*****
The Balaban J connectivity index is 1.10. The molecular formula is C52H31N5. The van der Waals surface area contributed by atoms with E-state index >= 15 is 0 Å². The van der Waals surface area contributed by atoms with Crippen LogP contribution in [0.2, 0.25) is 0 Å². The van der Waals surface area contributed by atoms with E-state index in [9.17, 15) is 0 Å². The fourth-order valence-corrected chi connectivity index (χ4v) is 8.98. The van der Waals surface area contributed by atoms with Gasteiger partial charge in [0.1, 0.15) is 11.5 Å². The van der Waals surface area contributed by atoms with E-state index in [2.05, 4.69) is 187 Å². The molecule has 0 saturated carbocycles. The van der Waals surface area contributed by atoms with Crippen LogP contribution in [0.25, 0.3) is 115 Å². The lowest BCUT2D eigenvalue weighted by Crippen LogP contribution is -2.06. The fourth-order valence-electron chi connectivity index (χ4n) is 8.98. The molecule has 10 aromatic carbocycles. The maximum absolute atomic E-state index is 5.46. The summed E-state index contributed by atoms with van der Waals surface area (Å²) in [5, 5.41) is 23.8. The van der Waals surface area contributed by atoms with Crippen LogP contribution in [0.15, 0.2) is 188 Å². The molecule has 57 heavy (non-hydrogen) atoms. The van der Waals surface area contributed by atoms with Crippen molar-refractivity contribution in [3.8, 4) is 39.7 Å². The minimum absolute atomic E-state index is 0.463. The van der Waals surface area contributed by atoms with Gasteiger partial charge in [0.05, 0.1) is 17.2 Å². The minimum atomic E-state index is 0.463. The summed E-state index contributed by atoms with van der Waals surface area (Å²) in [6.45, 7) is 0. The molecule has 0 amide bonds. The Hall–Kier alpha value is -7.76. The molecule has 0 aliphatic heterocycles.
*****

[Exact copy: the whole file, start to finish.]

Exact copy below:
The Balaban J connectivity index is 1.10. The molecular formula is C52H31N5. The van der Waals surface area contributed by atoms with E-state index >= 15 is 0 Å². The van der Waals surface area contributed by atoms with Crippen LogP contribution in [0.2, 0.25) is 0 Å². The van der Waals surface area contributed by atoms with E-state index in [9.17, 15) is 0 Å². The fourth-order valence-corrected chi connectivity index (χ4v) is 8.98. The van der Waals surface area contributed by atoms with Gasteiger partial charge in [0.1, 0.15) is 11.5 Å². The van der Waals surface area contributed by atoms with E-state index in [2.05, 4.69) is 187 Å². The molecule has 0 saturated carbocycles. The van der Waals surface area contributed by atoms with Crippen LogP contribution in [0.25, 0.3) is 115 Å². The lowest BCUT2D eigenvalue weighted by Crippen LogP contribution is -2.06. The fourth-order valence-electron chi connectivity index (χ4n) is 8.98. The molecule has 10 aromatic carbocycles. The maximum absolute atomic E-state index is 5.46. The summed E-state index contributed by atoms with van der Waals surface area (Å²) in [5, 5.41) is 23.8. The van der Waals surface area contributed by atoms with Crippen LogP contribution in [0.15, 0.2) is 188 Å². The molecule has 57 heavy (non-hydrogen) atoms. The van der Waals surface area contributed by atoms with Crippen molar-refractivity contribution in [3.8, 4) is 39.7 Å². The minimum absolute atomic E-state index is 0.463. The van der Waals surface area contributed by atoms with Gasteiger partial charge in [0.05, 0.1) is 17.2 Å². The minimum atomic E-state index is 0.463. The summed E-state index contributed by atoms with van der Waals surface area (Å²) in [6.45, 7) is 0. The molecule has 0 amide bonds. The Hall–Kier alpha value is -7.76. The molecule has 0 aliphatic heterocycles.